Antimicrobial sensitivity profile of Escherichia coli isolated from water along the production line at Sands Fish Farm, Kanyanya, Kampala, Uganda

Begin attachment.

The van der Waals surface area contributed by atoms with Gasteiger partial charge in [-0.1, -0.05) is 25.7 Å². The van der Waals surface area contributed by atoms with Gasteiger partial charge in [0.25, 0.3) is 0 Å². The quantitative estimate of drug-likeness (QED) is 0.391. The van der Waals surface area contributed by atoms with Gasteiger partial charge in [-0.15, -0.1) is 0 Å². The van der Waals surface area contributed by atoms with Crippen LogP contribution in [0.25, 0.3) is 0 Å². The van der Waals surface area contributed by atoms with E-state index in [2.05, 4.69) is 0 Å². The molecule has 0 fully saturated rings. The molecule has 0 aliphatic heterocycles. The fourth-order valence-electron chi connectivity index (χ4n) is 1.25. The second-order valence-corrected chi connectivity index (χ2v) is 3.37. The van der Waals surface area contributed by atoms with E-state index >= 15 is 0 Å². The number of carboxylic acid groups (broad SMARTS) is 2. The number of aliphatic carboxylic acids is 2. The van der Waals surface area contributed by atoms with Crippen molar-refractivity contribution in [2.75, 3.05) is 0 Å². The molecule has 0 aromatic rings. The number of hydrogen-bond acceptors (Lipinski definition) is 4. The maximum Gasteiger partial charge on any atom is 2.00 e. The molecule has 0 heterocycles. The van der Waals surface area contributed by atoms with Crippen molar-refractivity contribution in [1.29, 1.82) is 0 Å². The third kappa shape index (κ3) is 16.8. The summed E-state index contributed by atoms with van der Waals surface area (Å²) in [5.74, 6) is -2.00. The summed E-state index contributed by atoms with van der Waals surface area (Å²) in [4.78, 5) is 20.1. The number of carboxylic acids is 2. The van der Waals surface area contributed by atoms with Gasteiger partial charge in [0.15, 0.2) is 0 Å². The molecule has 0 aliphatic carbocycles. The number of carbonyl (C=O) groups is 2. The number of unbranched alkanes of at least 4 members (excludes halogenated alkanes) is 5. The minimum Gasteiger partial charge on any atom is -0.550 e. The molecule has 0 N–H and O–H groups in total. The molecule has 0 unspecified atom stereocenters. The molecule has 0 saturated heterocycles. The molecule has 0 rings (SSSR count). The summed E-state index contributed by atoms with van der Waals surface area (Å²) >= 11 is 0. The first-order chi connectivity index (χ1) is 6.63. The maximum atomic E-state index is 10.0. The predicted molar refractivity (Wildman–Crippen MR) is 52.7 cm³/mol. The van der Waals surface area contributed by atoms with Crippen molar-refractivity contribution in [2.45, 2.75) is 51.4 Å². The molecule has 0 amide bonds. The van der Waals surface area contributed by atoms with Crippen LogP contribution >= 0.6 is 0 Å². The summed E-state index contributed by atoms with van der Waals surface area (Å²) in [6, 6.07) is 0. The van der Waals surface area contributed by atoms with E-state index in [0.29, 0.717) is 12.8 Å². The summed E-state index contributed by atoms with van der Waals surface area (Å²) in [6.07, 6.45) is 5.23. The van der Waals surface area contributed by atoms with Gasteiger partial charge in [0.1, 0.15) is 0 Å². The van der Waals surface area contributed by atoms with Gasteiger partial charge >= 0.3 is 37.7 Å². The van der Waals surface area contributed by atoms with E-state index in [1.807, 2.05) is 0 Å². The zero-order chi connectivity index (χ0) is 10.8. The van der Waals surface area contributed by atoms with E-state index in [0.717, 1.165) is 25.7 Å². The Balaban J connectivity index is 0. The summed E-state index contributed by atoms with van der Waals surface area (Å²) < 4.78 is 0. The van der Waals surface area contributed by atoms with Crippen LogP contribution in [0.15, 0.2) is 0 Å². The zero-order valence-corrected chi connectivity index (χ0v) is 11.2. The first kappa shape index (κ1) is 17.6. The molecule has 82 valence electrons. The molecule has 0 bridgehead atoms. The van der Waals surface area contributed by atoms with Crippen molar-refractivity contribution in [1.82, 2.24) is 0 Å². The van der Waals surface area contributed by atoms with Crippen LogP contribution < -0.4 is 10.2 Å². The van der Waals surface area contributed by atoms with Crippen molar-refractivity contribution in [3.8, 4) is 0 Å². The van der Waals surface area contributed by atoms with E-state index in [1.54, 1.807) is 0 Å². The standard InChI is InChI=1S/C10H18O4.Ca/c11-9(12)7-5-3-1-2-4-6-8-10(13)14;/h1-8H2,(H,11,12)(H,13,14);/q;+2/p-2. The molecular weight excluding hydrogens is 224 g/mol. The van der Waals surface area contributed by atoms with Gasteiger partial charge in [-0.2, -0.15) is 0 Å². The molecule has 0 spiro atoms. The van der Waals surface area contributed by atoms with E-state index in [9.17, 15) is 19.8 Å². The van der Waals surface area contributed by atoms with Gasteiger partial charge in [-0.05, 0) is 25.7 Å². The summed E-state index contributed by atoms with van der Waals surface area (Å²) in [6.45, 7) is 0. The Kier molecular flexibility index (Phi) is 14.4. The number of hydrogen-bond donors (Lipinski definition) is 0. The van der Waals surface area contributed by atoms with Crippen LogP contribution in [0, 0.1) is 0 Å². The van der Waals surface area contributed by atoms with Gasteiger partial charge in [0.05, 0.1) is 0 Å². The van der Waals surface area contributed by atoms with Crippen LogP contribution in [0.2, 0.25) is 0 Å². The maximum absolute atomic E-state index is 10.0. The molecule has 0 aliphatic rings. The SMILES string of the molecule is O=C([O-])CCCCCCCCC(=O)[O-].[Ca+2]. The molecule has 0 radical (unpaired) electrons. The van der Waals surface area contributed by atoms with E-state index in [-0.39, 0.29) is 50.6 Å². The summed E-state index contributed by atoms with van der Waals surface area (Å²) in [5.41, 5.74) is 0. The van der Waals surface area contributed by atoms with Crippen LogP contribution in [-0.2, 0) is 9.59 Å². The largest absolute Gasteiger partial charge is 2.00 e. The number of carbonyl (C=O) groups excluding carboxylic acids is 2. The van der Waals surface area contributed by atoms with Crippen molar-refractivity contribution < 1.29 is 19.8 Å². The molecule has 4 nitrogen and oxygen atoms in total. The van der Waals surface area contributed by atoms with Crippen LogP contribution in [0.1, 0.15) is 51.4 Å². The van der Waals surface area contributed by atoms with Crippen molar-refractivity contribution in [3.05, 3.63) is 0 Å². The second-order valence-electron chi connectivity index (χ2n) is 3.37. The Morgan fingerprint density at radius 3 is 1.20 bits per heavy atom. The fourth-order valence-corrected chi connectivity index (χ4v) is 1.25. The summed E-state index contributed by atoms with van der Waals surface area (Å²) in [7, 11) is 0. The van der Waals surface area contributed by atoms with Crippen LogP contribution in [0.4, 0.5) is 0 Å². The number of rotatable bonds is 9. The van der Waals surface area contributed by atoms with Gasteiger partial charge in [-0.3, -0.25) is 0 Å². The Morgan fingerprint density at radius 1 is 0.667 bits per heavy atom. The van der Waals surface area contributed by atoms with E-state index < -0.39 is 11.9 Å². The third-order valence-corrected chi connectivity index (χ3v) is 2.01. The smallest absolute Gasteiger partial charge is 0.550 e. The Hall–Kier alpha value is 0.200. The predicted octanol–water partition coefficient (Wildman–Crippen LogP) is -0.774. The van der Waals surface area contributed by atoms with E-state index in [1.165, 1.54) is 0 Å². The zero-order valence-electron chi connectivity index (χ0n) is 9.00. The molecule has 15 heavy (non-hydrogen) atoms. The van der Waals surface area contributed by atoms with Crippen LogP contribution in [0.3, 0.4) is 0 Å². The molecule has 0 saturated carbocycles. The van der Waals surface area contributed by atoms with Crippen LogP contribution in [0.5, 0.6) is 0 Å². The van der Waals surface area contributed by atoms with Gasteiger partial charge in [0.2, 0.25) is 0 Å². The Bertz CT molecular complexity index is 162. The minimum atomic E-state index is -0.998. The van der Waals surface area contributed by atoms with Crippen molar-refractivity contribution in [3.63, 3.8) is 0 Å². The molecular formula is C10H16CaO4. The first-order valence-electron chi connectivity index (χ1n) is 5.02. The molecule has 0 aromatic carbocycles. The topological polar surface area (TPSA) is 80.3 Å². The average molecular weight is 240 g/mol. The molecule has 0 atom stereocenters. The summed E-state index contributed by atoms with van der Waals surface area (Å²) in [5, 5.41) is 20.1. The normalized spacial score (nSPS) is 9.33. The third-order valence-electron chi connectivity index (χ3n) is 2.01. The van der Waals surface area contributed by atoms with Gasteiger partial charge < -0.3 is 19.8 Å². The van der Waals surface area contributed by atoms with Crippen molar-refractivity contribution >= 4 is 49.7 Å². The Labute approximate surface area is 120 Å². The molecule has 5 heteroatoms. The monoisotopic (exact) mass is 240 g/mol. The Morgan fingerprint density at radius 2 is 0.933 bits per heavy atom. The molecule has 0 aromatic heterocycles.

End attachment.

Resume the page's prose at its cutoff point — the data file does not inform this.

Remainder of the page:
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Antimicrobial resistance in pathogenic bacteria is a serious “one health” issue. Production water in fish farms located around urban informal settlements is prone to heavy fecal contamination. This is because most of these farms are mostly fed by surface streams flowing in areas with poor sanitation and hygiene facilities. This exposes the water to potentially pathogenic multi-drug-resistant strains of E. coli. Similarly, the spread of AMR and associated infections through aquatic foods represents a major concern for public health. This study aimed at (1) identifying the antimicrobial agents used at Sands fish farm and in the neighboring community; (2) measuring the antimicrobial sensitivity profile of Escherichia coli in aquaculture production water samples from Sands fish farm, Kanyanya. Samples of Aquaculture production water were collected from various locations in Sands fish farm. The antimicrobial resistance pattern was determined against commonly used antibiotics, using the Kirby-Bauer Disc diffusion method. Out of 18 samples collected (100%), E. coli were isolated. For Tetracyclines (Oxytetracycline), Penicillin, Ampicillin, and Erythromycin, all the isolates had mean inhibition zones <11 mm, <14 mm, <13 mm, and <13 mm respectively. Since they fall within the set criteria for resistance, all the isolates showed 100% resistance to Oxytetracycline, Penicillin, Erythromycin, and Ampicillin at all sampling sites. There was 100% susceptibility of E. coli to Streptomycin at the hatchery tank, inlet channel, outlet channel, supply channel, and culture ponds. However, E. coli at the reservoir showed 100% resistance to Streptomycin with a 0.0 mm zone of inhibition. The high resistance in E. coli might be because the water source/stream mixes with sewage in the runoffs. The runoff contains fecal bacteria E. coli as well as the residues of the antimicrobial agents tested due to poor dispersal mechanisms of the drug leftovers and the packaging materials. In conclusion, the production waters at Sands fish farm contained high levels of multi-drug resistant E. coli. Therefore, it’s necessary to treat the water before use and educate people regarding the rational use of antibiotics and the safe disposal of antibiotic-containing waste.